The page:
April 30, 2006

Dear Abby

Yesterday, I was in a grumpy mood due to finals and my dad's ailing health and other family drama. My husband was in a bad mood due to a long week at work.

I snapped at him for loading dirty dishes into the clean dishwasher. My annoyance took some ridiculous form, like, "What is this doing in here?" (pointing at a dirty dish I made while making lunch). "I HATE it when the dishwasher is open. If you see the dishwasher open while I'm in the kitchen, it means I opened it to unload it and put away clean dishes. I don't just leave it open to slowly load it over the course of the day or let the dishes dry." (During this, I'm thinking, "How could he not notice the dishes were clean? I washed all the wine glasses, did all the dishes and cleaned the kitchen counters while he was out with friends 'til 1:30 AM last night.")

Apparently, he'd been loading the dishwasher for several minutes while I was in the kitchen. So, to him I just seemed mean and ridiculous. Why didn't I stop him earlier?

His mood declined. My mood declined. The lunch I made was too salty.

I apologized for being grumpy. Apparently, I followed up the apology with a rant about how he didn't notice that I cleaned the kitchen the night before. He retorted, "Oh. Did you do the floor?" This, of course, implies to me that all he noticed was the floor was dirty. And, trust you, me, it is! But it did nothing for making me feel appreciated. My mood sunk lower -- he refused to acknowledge anything I'd done. His did too -- My so-called apology just turned into another complaint.

I apologized for the saltiness of lunch adding, "I think I forgot that salami was so salty." His response? "And mozzarella. And garlic salt." I asked him what he meant by that -- was he actually implying that I *forgot* that garlic salt was salty? No, he claimed, he was just listing the ingredients in the lunch that were salty. I then complained about how he doesn't listen to me and that when he doesn't listen to me his comments can come across as more insulting than he may intend them to be. And, as you might imagine, the fact that he doesn't listen to me put me in a worse mood, while my complaining put him in a worse mood.

Time passed. I studied. My mood improved. I cleaned the bathrooms, he made appreciative comments. All seemed well.

But then, he tried to put up wine glass racks that I'd requested he put up a few weeks ago. The cheap cabinets in our kitchen would not cooperate. He suggested a solution. I shot it down as unsuitable. I did so while getting him a beer, and didn't think much of it. But, to him, it was just another example of how I was Captain Negative and on his case all day.

I suggested that he appeared unmotivated to finish the project and offered to take it off his hands. I explained that he was obviously frustrated, it appeared that he didn't want to do it, and it was my fault because I'm the one who asked him to do it. But, in his mind, I'd already identified this as a boy job, I'd shown my ignorance by suggesting that he put a nut on a wood screw, and I was challenging his manhood (I think this is the main explanation, I'm still not totally clear on why he didn't take me up on my offer...)

Then we went to dinner with friends and he wasn't in the best mood.

Oh, yeah, I forgot to mention that at some point in the day he asked me if we had the measurements for his tuxedo from the wedding because he's in another one and I said something along the lines of, "Probably, but they may not be correct because you've gained a little weight." I figured he's a guy, why would he care? The men in my family carry guts with pride. Apparently that didn't do much to help with his mood either. Later that night, he claimed I said something more along the lines of "you're fat." It's possible I used the word fat, although I doubt I actually called him fat. You see my husband is quite svelt, but I may have used the "f" word in a way that was unacceptable. I should know better. Obviously, if my husband said something along those lines to me there would be gunfire. So, later, when he mentioned that fiasco, I apologized for that as well.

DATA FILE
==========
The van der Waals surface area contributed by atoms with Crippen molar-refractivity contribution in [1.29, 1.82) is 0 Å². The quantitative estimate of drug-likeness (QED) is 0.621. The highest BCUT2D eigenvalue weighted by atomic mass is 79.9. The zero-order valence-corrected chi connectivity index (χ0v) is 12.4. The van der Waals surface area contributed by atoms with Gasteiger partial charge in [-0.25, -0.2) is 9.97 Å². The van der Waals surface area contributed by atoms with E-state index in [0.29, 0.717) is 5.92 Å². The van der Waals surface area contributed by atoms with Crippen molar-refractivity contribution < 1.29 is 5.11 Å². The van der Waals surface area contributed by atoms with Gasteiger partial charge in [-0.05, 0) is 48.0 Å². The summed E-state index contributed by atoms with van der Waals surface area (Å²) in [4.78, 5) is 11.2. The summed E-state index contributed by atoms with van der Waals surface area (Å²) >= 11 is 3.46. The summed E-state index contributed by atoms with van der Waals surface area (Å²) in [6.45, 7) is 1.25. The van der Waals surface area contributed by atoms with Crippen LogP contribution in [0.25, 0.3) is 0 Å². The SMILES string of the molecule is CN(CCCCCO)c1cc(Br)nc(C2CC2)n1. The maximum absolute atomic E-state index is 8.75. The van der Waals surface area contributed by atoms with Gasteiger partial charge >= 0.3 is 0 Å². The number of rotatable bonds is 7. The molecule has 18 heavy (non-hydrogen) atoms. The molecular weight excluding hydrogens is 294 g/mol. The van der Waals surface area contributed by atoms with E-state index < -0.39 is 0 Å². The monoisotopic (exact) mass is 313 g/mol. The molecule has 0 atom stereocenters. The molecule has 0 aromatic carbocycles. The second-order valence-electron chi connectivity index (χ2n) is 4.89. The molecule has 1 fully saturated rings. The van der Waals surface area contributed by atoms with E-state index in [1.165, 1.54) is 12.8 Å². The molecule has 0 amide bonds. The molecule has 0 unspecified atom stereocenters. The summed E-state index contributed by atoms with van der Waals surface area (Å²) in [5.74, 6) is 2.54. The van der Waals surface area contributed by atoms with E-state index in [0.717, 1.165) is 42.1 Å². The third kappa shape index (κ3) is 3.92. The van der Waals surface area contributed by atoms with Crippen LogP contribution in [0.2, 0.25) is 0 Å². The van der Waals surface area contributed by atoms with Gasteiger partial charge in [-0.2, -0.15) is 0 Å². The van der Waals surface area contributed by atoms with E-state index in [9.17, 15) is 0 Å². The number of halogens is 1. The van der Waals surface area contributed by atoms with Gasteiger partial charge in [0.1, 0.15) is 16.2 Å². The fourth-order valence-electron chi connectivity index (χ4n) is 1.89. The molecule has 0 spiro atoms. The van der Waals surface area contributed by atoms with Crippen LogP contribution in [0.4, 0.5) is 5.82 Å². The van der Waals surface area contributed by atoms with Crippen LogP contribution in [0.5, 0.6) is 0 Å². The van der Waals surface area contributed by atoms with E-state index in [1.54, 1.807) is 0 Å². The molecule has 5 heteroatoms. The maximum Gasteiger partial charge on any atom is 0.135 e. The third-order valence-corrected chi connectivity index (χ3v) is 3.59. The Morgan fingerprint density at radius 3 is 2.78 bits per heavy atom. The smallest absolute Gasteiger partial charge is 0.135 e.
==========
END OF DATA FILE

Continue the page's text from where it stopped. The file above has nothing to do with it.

Anyways, all of this resulted in my husband being at dinner while in a bad mood that was visibly uncomfortable for me and noticed by our friends. The ride home was awkward. And the first 15 minutes at home were some of the most horrible I've spent in this relationship.

Sure, we eventually talked about it for an hour. We agreed that the day was just a series of terrible interactions of our moods. We both apologized. I fell asleep in his arms.

But I woke up scared today. I'm a 3rd year law student with 3 months of finals and the bar exam to get through. If his work stuff continues to be as stressful as my law and family stuff, we may be in for some rough times. Not to mention the additional fun that hormonal swings can bring (believe it or not, this disaster was in one of the happy hormone weeks).

Abby, what's a wife in my situtation to do? I want to avoid these terrible downward spirals. I've racked my brain on what I could have done to avoid this chain of lame, but to no avail. A deep breath at the dishwasher stage may have diffused some of the tension temporarily, but my composure would not have survived the garlic salt comment, guaranteed. It could have been worse for both of us if I kept it in until I could no longer handle it.

Abby, in almost 6 years of being together we've never had a day like yesterday. I'd rather it be at least 6 years until we have another. Do you have any advice on how to avoid this in the future?


Should B. Studying
City, California

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